- Who’s the ideal product owner?
- What does the product owner do on a daily basis?
- Product owners aren’t miracle workers
Today, we’ll shine some light on the most significant person in the software development process, the product owner.
Who’s the ideal product owner?
The role of a product owner is a combination of several positions, and it requires a set of interdisciplinary skills, specific expertise, and even certain personality traits. They have to deal with the business side, analytics, design, customers, marketing, and more.
So what exactly are the qualities of a model product owner?
1.Knowing the industry
In order to steer the project in the right direction, it’s necessary to know the competition and target audience, understand the community, and how the product will be used. You could argue that anyone can learn all those things about any particular field, but it’s never as natural and valuable as being in it on a daily basis. Product owners that have a real connection with the industry are able to foresee potential mistakes and dead-ends before they come up. As potential users, they also create more customer-friendly software.
2. Empathy, leadership, and interpersonal skills
Being familiar with the specific industry is necessary to understand the vision of the product, but it takes advanced communication skills to explain that vision to devs, designers, and other members of the project. A perfect understanding between all participants ensures everyone is on the same page and going in the right direction. A product owner is in the center of it all, having multiple conversations and giving precise, constructive feedback on the technical, business, and visual side of the project.
Therefore, being a talented leader with fluency in soft skills is a must.
As we said in the beginning, being a product owner is a full-time job. A person in that position should be dedicated to this particular role and ideally shouldn’t have any other responsibilities. Being a product owner is usually more than enough.
Of course, that doesn’t have to apply to smaller, straightforward projects or software after a launch and initial bug fixing phase. In that case, it may be perfectly doable to handle 2-3 products or any other side-tasks simultaneously. It also depends on the product’s phase in the lifecycle. For any regular project in the main development stage, we highly recommend having a person assigned to only one product.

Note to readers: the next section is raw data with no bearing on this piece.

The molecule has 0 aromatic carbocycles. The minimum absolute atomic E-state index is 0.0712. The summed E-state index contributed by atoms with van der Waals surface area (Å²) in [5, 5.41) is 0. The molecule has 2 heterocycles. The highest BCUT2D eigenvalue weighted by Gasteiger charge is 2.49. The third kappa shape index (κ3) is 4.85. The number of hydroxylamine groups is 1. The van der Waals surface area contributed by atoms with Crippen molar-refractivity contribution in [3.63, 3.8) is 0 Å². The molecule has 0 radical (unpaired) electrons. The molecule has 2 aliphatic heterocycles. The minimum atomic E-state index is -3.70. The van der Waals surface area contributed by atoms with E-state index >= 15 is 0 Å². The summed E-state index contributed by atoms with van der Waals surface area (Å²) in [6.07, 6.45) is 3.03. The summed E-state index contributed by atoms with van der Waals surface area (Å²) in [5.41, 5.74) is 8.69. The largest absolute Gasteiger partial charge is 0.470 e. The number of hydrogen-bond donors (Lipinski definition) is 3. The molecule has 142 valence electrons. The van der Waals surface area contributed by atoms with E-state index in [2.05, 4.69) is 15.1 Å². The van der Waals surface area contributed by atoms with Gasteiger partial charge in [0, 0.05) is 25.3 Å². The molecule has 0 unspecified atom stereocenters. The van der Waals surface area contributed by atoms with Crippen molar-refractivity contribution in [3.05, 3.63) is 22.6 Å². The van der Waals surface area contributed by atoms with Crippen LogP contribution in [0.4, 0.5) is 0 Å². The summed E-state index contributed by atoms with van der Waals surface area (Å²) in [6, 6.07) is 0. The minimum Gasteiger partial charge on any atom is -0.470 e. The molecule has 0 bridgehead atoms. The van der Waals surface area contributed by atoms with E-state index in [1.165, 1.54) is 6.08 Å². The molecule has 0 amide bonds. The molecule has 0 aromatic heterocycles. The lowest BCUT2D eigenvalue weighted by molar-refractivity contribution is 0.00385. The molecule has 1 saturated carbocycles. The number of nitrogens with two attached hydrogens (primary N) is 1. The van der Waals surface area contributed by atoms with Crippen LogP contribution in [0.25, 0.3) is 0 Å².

4. Ability to make crucial decisions
A product owner is a person that should always have the last say in the project. Someone in that role should have not only expertise and knowledge but also the authority to make them. A situation in which a product owner has to consult and get approval for his decisions is usually time-consuming and counterproductive.
An ideal model for the development process
All the aspects mentioned above bring us to conclude that a perfect product owner is usually on the client’s side. In smaller companies, the best candidate usually is a person who has the most knowledge about the project, whether it’s a CEO, CTO, or CPO (Chief Product Officer), or any other person with product owner skills necessary expertise. Corporations, on the other hand, usually have a large number of product owners to choose from.
Most importantly, a project won’t end up being as you wish unless you’re an active part of the process. A product owner on the client’s side assures that both sides are actively participating in the process. Just giving feedback every two weeks after the demo is never enough. The best software is always a result of the commitment and constant communication between an agency and a client. As the instrumental link that connects the two, a product owner plays the most critical role in the software development process.
Of course, the model in which a product owner is on the agency’s side is also possible. It may be a completely valid option for straightforward or short projects with precise requirements. Still, the scenario requires a certain amount of trust for the agency because a product owner will surely have to make significant decisions during the process.
What does the product owner do on a daily basis?
The significance of the product owner for the development process should be pretty clear at this point. So let’s go through some of their everyday responsibilities.
The most significant one is creating and managing the product backlog, which is a list of tasks that eventually will have to be done and setting acceptance criteria. Essentially, a product owner has to decide who does what and when they do that. Of course, with that responsibility comes the efficient communication of the product’s vision to developers, designers, and other team members. The ability to answer every “why?” question that comes up. Then comes the control of the process, making sure that everything is going according to the plan and schedule.
One of our clients who was a product owner, Gustavo Zaera Holo, explains how the process should look like in his Clutch review:
“We set quarterly milestones, broken down into smaller epics, and further broken down into stories to be taken into sprints. We worked in an Agile mindset, with Scrum sprints. They have a very high completion grade consistently delivering what they take on. It’s impressive.”
You can read his full review (and a few more) here.
Product owners aren’t miracle workers
No matter how tech-savvy, available, industry-oriented, and communicative product owners are, they still need a talented team to execute their ideas. A wrong choice of a software development agency will put the product owner and the entire project in a difficult position. So if you’re looking for an agency for your project, make sure to read our 7 tips on how to find the right vendor for your software project.
Or you can even skip that part and contact us right away.